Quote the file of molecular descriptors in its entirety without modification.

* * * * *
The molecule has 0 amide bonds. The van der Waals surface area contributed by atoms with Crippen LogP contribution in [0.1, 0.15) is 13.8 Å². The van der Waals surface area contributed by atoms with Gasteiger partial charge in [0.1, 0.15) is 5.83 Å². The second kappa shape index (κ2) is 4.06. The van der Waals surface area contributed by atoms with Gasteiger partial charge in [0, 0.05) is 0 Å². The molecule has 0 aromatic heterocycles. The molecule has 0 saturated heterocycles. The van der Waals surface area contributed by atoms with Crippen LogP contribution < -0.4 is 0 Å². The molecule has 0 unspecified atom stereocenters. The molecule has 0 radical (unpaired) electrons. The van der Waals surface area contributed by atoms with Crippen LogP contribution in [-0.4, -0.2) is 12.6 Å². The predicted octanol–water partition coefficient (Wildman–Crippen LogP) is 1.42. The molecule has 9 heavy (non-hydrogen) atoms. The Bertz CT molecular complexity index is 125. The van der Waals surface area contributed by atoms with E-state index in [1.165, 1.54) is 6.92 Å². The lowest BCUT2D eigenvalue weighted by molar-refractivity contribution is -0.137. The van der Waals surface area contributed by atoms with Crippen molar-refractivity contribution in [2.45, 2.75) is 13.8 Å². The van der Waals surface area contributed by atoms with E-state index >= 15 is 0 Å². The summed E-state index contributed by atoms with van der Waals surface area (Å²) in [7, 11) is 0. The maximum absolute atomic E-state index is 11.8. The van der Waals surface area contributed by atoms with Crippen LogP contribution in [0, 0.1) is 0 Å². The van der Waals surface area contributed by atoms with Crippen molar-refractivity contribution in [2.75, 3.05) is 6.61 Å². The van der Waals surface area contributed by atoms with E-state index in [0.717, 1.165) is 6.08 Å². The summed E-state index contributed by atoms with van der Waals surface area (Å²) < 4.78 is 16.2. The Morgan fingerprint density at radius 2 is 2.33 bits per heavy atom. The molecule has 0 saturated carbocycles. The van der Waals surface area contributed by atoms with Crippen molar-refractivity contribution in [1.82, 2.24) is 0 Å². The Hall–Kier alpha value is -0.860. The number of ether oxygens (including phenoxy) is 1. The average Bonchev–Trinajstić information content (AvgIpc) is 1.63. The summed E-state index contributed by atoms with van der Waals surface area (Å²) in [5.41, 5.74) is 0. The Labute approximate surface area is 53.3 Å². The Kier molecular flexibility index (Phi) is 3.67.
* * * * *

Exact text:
The molecule has 0 amide bonds. The van der Waals surface area contributed by atoms with Crippen LogP contribution in [0.1, 0.15) is 13.8 Å². The van der Waals surface area contributed by atoms with Gasteiger partial charge in [0.1, 0.15) is 5.83 Å². The second kappa shape index (κ2) is 4.06. The van der Waals surface area contributed by atoms with Gasteiger partial charge in [0, 0.05) is 0 Å². The molecule has 0 aromatic heterocycles. The molecule has 0 saturated heterocycles. The van der Waals surface area contributed by atoms with Crippen LogP contribution < -0.4 is 0 Å². The molecule has 0 unspecified atom stereocenters. The molecule has 0 radical (unpaired) electrons. The van der Waals surface area contributed by atoms with Crippen LogP contribution in [-0.4, -0.2) is 12.6 Å². The predicted octanol–water partition coefficient (Wildman–Crippen LogP) is 1.42. The molecule has 9 heavy (non-hydrogen) atoms. The Bertz CT molecular complexity index is 125. The van der Waals surface area contributed by atoms with E-state index in [1.165, 1.54) is 6.92 Å². The lowest BCUT2D eigenvalue weighted by molar-refractivity contribution is -0.137. The van der Waals surface area contributed by atoms with Crippen molar-refractivity contribution in [2.45, 2.75) is 13.8 Å². The van der Waals surface area contributed by atoms with E-state index >= 15 is 0 Å². The summed E-state index contributed by atoms with van der Waals surface area (Å²) in [7, 11) is 0. The maximum absolute atomic E-state index is 11.8. The van der Waals surface area contributed by atoms with Crippen LogP contribution in [0, 0.1) is 0 Å². The van der Waals surface area contributed by atoms with Crippen molar-refractivity contribution in [2.75, 3.05) is 6.61 Å². The van der Waals surface area contributed by atoms with E-state index in [0.717, 1.165) is 6.08 Å². The summed E-state index contributed by atoms with van der Waals surface area (Å²) < 4.78 is 16.2. The Morgan fingerprint density at radius 2 is 2.33 bits per heavy atom. The molecule has 0 saturated carbocycles. The van der Waals surface area contributed by atoms with Crippen molar-refractivity contribution in [1.82, 2.24) is 0 Å². The Hall–Kier alpha value is -0.860. The number of ether oxygens (including phenoxy) is 1. The average Bonchev–Trinajstić information content (AvgIpc) is 1.63. The summed E-state index contributed by atoms with van der Waals surface area (Å²) in [5.41, 5.74) is 0. The Labute approximate surface area is 53.3 Å². The Kier molecular flexibility index (Phi) is 3.67.